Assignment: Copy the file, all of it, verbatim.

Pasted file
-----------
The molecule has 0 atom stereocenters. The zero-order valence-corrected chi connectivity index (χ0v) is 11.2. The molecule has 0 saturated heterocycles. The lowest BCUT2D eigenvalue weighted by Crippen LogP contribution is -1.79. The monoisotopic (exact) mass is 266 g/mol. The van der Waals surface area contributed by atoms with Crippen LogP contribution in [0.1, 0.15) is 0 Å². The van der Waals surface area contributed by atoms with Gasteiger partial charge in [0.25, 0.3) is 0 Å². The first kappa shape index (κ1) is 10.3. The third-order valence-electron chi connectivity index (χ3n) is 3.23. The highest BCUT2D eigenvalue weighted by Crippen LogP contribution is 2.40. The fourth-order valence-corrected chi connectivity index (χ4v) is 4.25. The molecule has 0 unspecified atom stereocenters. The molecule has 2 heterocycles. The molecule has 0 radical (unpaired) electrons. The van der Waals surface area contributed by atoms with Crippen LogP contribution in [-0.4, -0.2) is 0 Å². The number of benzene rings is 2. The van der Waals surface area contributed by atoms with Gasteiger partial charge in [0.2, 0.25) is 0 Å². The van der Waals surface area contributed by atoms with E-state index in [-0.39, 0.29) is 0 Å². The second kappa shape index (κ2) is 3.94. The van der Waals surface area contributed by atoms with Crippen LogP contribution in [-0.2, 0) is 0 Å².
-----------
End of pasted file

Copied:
The molecule has 0 atom stereocenters. The zero-order valence-corrected chi connectivity index (χ0v) is 11.2. The molecule has 0 saturated heterocycles. The lowest BCUT2D eigenvalue weighted by Crippen LogP contribution is -1.79. The monoisotopic (exact) mass is 266 g/mol. The van der Waals surface area contributed by atoms with Crippen LogP contribution in [0.1, 0.15) is 0 Å². The van der Waals surface area contributed by atoms with Gasteiger partial charge in [0.25, 0.3) is 0 Å². The first kappa shape index (κ1) is 10.3. The third-order valence-electron chi connectivity index (χ3n) is 3.23. The highest BCUT2D eigenvalue weighted by Crippen LogP contribution is 2.40. The fourth-order valence-corrected chi connectivity index (χ4v) is 4.25. The molecule has 0 unspecified atom stereocenters. The molecule has 2 heterocycles. The molecule has 0 radical (unpaired) electrons. The van der Waals surface area contributed by atoms with Crippen LogP contribution in [-0.4, -0.2) is 0 Å². The number of benzene rings is 2. The van der Waals surface area contributed by atoms with Gasteiger partial charge in [0.2, 0.25) is 0 Å². The van der Waals surface area contributed by atoms with E-state index in [-0.39, 0.29) is 0 Å². The second kappa shape index (κ2) is 3.94. The van der Waals surface area contributed by atoms with Crippen LogP contribution in [-0.2, 0) is 0 Å².